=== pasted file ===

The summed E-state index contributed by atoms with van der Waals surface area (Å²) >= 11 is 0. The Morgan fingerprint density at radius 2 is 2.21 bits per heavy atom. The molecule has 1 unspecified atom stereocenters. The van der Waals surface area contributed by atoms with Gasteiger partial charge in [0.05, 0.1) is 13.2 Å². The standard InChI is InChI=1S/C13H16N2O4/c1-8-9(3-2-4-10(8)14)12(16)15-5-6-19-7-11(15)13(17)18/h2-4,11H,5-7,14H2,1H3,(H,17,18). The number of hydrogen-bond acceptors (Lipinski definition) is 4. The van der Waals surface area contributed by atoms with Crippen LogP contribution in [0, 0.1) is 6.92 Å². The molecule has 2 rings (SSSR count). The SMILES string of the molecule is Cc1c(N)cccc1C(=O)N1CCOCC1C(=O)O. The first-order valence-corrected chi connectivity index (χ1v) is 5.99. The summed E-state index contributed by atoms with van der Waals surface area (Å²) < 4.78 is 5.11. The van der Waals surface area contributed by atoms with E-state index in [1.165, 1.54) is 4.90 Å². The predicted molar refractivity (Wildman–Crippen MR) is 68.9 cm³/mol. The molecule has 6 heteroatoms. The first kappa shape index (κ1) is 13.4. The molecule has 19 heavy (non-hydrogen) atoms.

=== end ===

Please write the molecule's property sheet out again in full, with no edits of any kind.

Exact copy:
The summed E-state index contributed by atoms with van der Waals surface area (Å²) >= 11 is 0. The Morgan fingerprint density at radius 2 is 2.21 bits per heavy atom. The molecule has 1 unspecified atom stereocenters. The van der Waals surface area contributed by atoms with Gasteiger partial charge in [0.05, 0.1) is 13.2 Å². The standard InChI is InChI=1S/C13H16N2O4/c1-8-9(3-2-4-10(8)14)12(16)15-5-6-19-7-11(15)13(17)18/h2-4,11H,5-7,14H2,1H3,(H,17,18). The number of hydrogen-bond acceptors (Lipinski definition) is 4. The van der Waals surface area contributed by atoms with Crippen LogP contribution in [0, 0.1) is 6.92 Å². The molecule has 2 rings (SSSR count). The SMILES string of the molecule is Cc1c(N)cccc1C(=O)N1CCOCC1C(=O)O. The first-order valence-corrected chi connectivity index (χ1v) is 5.99. The summed E-state index contributed by atoms with van der Waals surface area (Å²) < 4.78 is 5.11. The van der Waals surface area contributed by atoms with E-state index in [1.165, 1.54) is 4.90 Å². The predicted molar refractivity (Wildman–Crippen MR) is 68.9 cm³/mol. The molecule has 6 heteroatoms. The first kappa shape index (κ1) is 13.4. The molecule has 19 heavy (non-hydrogen) atoms.